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I have a very simple problem that hopefully someone could help me with or at least point me in the right direction.

I am testing to see which factors affect index returns the most and would like to find the correct way to transform variables used in the multiple regression model. The data sample covers the time period 1990 - 2013 with a quarterly frequency (96 observations).

For my dependent variable, I have calculated quarterly index returns.

For the independent variables set, I have collected quarterly data for: CPI%, 3 year rate, 10 year rate, unemployment rate, and a couple of exchange rates.

Should I calculate quarterly % changes for all of my variables(since I used quarterly returns for my dependent), leave them unchanged(and use index values instead of returns), or change them in a different way?

Thank you,

Here is a screenshot of my current data set:

Current Data Set

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  • $\begingroup$ Sorry for the delay, but... welcome to quant.SE! Could you specify the sample period of your dataset, please? $\endgroup$ – Quantopik Apr 26 '15 at 23:17
  • $\begingroup$ Thanks @Quantopic! The sample period is 1990-2013. I was originally using monthly data, but some data points were unavailable for a monthly frequency so I switched to quarterly. $\endgroup$ – Jonathan Apr 28 '15 at 5:35
  • $\begingroup$ You're welcome @Jay! I edited both the question and my answer with information about the dataset time-length. Remember to mark one of answers below if one of them fulfills your question. $\endgroup$ – Quantopik Apr 28 '15 at 7:53
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I suggest you to implement all the analysis you cited above and analyze the results choosing the best model on model performance measures, as, for instance, the model $R^2$ value, the AIC (BIC) value, etc.; this should be the proper way to develop a model.

As regards your question particularly, the literature about the topic suggest to develop the model on the basis of the change in percentages of all variables you consider developing the factor model.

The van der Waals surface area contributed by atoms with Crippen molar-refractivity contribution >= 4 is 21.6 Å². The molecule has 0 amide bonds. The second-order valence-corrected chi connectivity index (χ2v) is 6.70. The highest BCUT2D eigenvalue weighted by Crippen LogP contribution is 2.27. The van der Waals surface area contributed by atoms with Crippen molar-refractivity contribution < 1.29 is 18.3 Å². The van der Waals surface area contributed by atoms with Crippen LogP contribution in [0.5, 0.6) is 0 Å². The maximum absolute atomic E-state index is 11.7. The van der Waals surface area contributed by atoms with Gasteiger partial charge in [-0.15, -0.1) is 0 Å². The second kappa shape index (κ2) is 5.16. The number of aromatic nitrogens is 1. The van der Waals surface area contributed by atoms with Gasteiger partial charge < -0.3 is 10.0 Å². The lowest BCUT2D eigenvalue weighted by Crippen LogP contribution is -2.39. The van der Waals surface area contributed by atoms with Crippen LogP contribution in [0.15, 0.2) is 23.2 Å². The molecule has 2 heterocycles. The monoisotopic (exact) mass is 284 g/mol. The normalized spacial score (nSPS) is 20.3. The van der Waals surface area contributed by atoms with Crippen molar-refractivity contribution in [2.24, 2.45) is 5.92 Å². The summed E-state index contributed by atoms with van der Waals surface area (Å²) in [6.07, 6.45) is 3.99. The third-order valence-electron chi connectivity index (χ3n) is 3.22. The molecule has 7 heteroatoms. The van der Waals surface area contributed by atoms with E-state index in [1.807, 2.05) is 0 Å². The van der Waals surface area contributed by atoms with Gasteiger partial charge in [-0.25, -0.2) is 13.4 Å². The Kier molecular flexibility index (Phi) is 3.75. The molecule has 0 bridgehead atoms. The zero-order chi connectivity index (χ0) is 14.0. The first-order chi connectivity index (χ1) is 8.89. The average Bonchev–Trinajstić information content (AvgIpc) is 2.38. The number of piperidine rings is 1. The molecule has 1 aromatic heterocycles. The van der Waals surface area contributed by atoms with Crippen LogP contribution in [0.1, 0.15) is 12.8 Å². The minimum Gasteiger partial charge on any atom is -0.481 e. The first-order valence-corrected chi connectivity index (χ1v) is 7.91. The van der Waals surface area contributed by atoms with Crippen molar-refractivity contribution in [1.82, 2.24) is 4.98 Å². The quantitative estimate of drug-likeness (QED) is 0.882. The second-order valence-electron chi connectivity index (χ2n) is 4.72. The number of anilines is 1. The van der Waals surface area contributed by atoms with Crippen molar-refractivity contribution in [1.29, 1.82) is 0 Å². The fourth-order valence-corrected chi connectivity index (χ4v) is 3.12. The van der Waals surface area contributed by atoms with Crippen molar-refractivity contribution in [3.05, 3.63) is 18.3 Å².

In the matter of the transformation of the dependent variable, you should consider the possibility of transforming that in returns to fulfill the assumptions of the linear regression model; indeed, the logarithmic returns are distributed according to the Normal distribution if they are in the range [-0.04; +0.04] according to the Taylor approximation, and it is more likely to produce normally distributed residuals; the values outside this range should be considered as outliers.

The same for independent variable; you should transform those in change in percentage variable, if they're not yet.

Lastly, it is easier to analyze log-log regression model results than level-log or log-level model.

As last hint, I firstly suggest you to develop a model taking into account the linear regression model assumption and testing for the reliability of those hypothesis after running the model (test for homoschedasticity, autocorrelation, multicollinearity,...). Moreover, try to build a reliable dataset; using quarterly data you can have less observation and get biased results. So, if possible, use higher frequency data than yours, as, for instance, monthly, weekly, daily data. EDIT: since your dataset is pretty small (~96 observations), you should try to get more data to improve your analysis by collecting data previous to the 1990 or later of 2013.

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Basic rules for what you want to follow to have a meaningfull result

1 All your variables should be in the same terms 
2.All your regression variables should be stationary (weak sense stationary) - check if there are long term dependencies 
3.Test for multi-collinearity / Serial correlation / Homocedasticity each variable against the predictor. 
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